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Progressive Voice: Home Stretch on the Schools Budget

Progressive Voice is a weekly opinion column. The views and opinions expressed in this column are those of the individual author and do not necessarily reflect the views of their organization or This week’s author is Gerry Collins.

Gerry CollinsOne of Arlington’s core values has been its support for public education — where all children can learn and a premium is placed on the quality of classroom instruction. The success of our school system is part of what makes Arlington an attractive place to live and that success has led to a growing school population.

That growth has led to budget challenges given that the county’s economic growth has not kept pace with school population growth. That is why it has been fascinating to observe the course of events that have brought us to the brink of a final, balanced budget for Arlington Public Schools.

Only four months ago in early December, the projected budget deficit for the Arlington Public Schools was $25.3 million. As adopted on April 10, the School Board’s proposed FY 2016 budget requests an additional $6.2 million from the County Board when that Board adopts the county’s overall budget.

It is interesting to reflect on the process that has brought that additional funding request down to the current $6.2 million. The process has consumed many hours on the part of many players, including the superintendent, the APS staff in Finance and Management Services, and the School Board, as well as allied groups including the Budget Advisory Committee, the Schools Committee of the Arlington County Civic Federation, several employee groups, and a host of parents and citizens who have weighed in on various components of the proposed budget.

The effort to reduce the projected budget deficit was led initially by Superintendent Patrick Murphy who, with the support of the APS finance staff, used revised expenditure calculations as well as savings from the December close-out report to present a proposed budget in February that had lowered the budget gap to $13.6 million.

To close that gap, the superintendent’s proposed budget identified additional reductions organized into three levels, or tiers. Tier 1, the first to be reduced if needed, included $4.8 million in central office efficiencies as well as payments from “one-time” money — that is, funds that cannot be used for ongoing expenses.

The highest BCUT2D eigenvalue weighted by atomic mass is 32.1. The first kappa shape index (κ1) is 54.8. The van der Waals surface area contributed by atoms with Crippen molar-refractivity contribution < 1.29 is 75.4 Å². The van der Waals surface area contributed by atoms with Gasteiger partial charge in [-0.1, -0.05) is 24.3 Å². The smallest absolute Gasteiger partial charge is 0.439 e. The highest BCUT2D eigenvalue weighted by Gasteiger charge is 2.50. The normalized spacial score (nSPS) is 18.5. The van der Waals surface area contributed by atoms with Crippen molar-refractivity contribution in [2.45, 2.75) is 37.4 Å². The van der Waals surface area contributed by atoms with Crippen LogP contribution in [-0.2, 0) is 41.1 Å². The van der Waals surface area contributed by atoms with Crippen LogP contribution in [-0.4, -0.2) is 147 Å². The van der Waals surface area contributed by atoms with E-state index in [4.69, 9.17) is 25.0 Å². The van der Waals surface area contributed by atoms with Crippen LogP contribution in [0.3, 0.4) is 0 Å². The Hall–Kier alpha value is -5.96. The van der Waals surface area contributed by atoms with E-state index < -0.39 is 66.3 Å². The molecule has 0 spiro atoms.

Tier 2, the next line of reductions if needed, included $5.1 million through reduced funding for two of the remaining four elementary schools that have a shortened instructional day on Wednesdays, as well as savings derived from increasing the planning factor for K-12 class size by one student per classroom. Tier 3, including funding for the other two schools and a 33 percent cut in the projected salary increase, amounted to $3.7 million in potential budget savings.

Some good news came from Richmond at the conclusion of the General Assembly in March, with the notice of increases in state funding amounting to $1.7 million. This came mainly from a statewide contribution to salary increases for teachers and a reduction in the Virginia Retirement System rate of 0.44 percent. This reduced the budget gap from $13.6 million to $11.9 million.

Additionally, the County Board’s decision to take a more deliberate approach with regard to the decision whether to construct a new elementary school on the Thomas Jefferson Middle School site — pushing back the CIP timeline for that school — provided a little silver lining in the form of $1.4 million in savings on debt service since the spring bond sale would be reduced by $28 million. This lowered the projected budget deficit to $10.5 million.

Through all of this, the School Board had been actively involved in seeking and receiving information and updates from APS staff through budget work sessions and communication with the Superintendent. At the open hearing on the proposed FY 2016 budget, the Board elected to take $1.5 million in Tier 1 cuts and use one-time money to help close the gap. As a result of those actions, the additional funding requested from the County Board was lowered to the current level of $6.2 million.

A lot of energy has been expended on this process over these past four months, with a fair measure of both collaboration and compromise. That bodes well for future budget processes and decisions.

We have come a long way along a long and winding road. The final maneuver — akin to parking the car in the home garage — rests with the County Board. They have the keys and, hopefully, enough hybrid fuel, to complete the budget journey successfully, serving our children, our schools, and our community well.

Gerry Collins is President of the Arlington Education Association. He is a 30-year veteran teacher in the Arlington Public Schools.

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